My first attempt at a designer Random Event Card

Another project to get underway in this brilliant pursuit of gaming!

Friday, June 16, 2006

Eastern Front Update

The Long Walk Home scenario has entered the middle game (turn 7). From the Russian perspective it must appear as though his numerous columns marching down forest paths are being hit by an increasing number of platoon and company level ambushes, from which positions the Finnish bandits vanish on their skis into the forest before they can be encircled by nearby columns who always seem to react too slowly.
Mix this with cavalry attacks in the russian rear against his support weapons and transport assets, and the mysterious dissappearance of his tanks in the mist, and Wayne should hopefully be beginning to get a bit paranoid by now.
If you haven't gathered, I am playing the Finn and loving it!

Wednesday, June 14, 2006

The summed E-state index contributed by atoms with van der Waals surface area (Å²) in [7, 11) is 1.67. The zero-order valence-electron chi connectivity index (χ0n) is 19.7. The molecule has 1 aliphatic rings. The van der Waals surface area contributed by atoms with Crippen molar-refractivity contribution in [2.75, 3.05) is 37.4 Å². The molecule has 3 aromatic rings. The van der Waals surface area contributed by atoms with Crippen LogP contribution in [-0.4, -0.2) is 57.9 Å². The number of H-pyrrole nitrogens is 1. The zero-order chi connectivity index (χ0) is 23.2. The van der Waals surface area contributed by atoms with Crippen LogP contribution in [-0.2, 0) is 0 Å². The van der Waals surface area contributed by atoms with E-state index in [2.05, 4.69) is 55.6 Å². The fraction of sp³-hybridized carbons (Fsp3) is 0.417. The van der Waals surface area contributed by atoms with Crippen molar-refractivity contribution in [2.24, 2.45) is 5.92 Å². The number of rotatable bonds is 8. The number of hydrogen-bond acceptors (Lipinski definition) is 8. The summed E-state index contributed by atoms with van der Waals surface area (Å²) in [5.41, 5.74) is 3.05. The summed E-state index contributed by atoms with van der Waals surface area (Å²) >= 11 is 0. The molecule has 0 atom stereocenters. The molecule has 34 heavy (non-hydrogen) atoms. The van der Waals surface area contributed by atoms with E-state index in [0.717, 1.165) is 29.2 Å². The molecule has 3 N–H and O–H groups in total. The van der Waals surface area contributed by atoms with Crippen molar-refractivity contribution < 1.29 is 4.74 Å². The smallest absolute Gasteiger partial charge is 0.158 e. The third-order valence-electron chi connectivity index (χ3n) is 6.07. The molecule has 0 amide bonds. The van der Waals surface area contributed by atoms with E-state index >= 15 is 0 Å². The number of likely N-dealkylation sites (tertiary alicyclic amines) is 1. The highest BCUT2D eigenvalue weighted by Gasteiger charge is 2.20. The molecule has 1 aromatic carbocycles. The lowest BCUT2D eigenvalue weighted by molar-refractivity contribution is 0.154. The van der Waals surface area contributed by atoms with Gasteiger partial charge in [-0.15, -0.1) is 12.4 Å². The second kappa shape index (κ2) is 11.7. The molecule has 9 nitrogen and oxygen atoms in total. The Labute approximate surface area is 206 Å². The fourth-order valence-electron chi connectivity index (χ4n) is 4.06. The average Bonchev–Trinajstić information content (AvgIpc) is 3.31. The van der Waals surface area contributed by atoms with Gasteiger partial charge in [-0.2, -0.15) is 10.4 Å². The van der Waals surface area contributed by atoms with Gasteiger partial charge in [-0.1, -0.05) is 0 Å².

Someone else's beautiful figures...

To have a look at what someone else has done in 20mm SCW and Russian Civil War figures, click here.

Monday, June 05, 2006

Phase 10 - Ravensberger dice game

We have played a game of Phase 10, purchased for $15 at the game store in the Station Arcade in Adelaide's town centre. It is a simple dice rolling game where players take turns to make sequences of rolls of up to 10 dice (specially marked), generally attempting to make triplets, quadruplets and runs of numbers according to the requirements of the 'phase' they are in. The game contains a neat sturdy box, rules (not that easy to understand unless you like rules), a scorepad and ten dice. The dice are six sided, but contain numbers from 1 to 10 in different colours, and a number of 'W' faces which count as 'wild' scores).

There are ten phases in the game. Players take turns to try and roll a specified 'pattern' (eg three of a kind and a run of four consecutive numbers) in a total of three rolls of the dice before they hand the dice to the next player.

In the first and second rolls, the player chooses which (if any) dice they just rolled that they will roll again. A player can choose to leave some of the dice as they are, and use the face showing on these dice to count in their subsequent this turn. They must take the result of the third roll as final. If they don't make their Phase requirement (eg. seven consecutive numbers) for the phase they are in, play passes to the next player.If they make the requirement, they score each of the dice which is in the winning combination ...

... and record it.